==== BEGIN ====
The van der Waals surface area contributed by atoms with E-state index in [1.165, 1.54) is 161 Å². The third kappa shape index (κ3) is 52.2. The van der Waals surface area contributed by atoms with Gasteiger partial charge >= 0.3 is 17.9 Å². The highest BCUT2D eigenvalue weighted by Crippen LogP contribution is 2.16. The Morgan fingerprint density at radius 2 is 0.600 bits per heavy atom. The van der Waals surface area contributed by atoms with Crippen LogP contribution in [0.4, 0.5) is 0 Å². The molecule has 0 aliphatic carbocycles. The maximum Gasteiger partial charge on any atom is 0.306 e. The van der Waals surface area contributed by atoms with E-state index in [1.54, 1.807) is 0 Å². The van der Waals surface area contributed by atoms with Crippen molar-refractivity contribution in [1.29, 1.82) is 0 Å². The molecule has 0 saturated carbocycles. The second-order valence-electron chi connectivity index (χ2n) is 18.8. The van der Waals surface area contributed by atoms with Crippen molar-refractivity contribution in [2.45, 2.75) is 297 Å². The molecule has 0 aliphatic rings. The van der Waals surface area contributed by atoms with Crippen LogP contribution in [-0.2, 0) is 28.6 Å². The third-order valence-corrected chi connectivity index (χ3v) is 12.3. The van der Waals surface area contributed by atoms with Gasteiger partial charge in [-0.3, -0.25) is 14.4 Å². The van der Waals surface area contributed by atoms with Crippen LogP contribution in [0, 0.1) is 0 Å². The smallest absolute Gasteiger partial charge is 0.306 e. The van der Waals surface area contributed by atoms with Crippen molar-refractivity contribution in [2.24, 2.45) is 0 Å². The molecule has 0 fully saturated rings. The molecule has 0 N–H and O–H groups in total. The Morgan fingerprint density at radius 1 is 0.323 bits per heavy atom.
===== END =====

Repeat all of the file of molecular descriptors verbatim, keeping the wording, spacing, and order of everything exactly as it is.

The van der Waals surface area contributed by atoms with E-state index in [1.165, 1.54) is 161 Å². The third kappa shape index (κ3) is 52.2. The van der Waals surface area contributed by atoms with Gasteiger partial charge >= 0.3 is 17.9 Å². The highest BCUT2D eigenvalue weighted by Crippen LogP contribution is 2.16. The Morgan fingerprint density at radius 2 is 0.600 bits per heavy atom. The van der Waals surface area contributed by atoms with Crippen LogP contribution in [0.4, 0.5) is 0 Å². The molecule has 0 aliphatic carbocycles. The maximum Gasteiger partial charge on any atom is 0.306 e. The van der Waals surface area contributed by atoms with E-state index in [1.54, 1.807) is 0 Å². The van der Waals surface area contributed by atoms with Crippen molar-refractivity contribution in [1.29, 1.82) is 0 Å². The molecule has 0 saturated carbocycles. The second-order valence-electron chi connectivity index (χ2n) is 18.8. The van der Waals surface area contributed by atoms with Crippen molar-refractivity contribution in [2.45, 2.75) is 297 Å². The molecule has 0 aliphatic rings. The van der Waals surface area contributed by atoms with Crippen LogP contribution in [-0.2, 0) is 28.6 Å². The third-order valence-corrected chi connectivity index (χ3v) is 12.3. The van der Waals surface area contributed by atoms with Gasteiger partial charge in [-0.3, -0.25) is 14.4 Å². The van der Waals surface area contributed by atoms with Crippen LogP contribution in [0, 0.1) is 0 Å². The smallest absolute Gasteiger partial charge is 0.306 e. The van der Waals surface area contributed by atoms with Crippen molar-refractivity contribution in [2.24, 2.45) is 0 Å². The molecule has 0 fully saturated rings. The molecule has 0 N–H and O–H groups in total. The Morgan fingerprint density at radius 1 is 0.323 bits per heavy atom.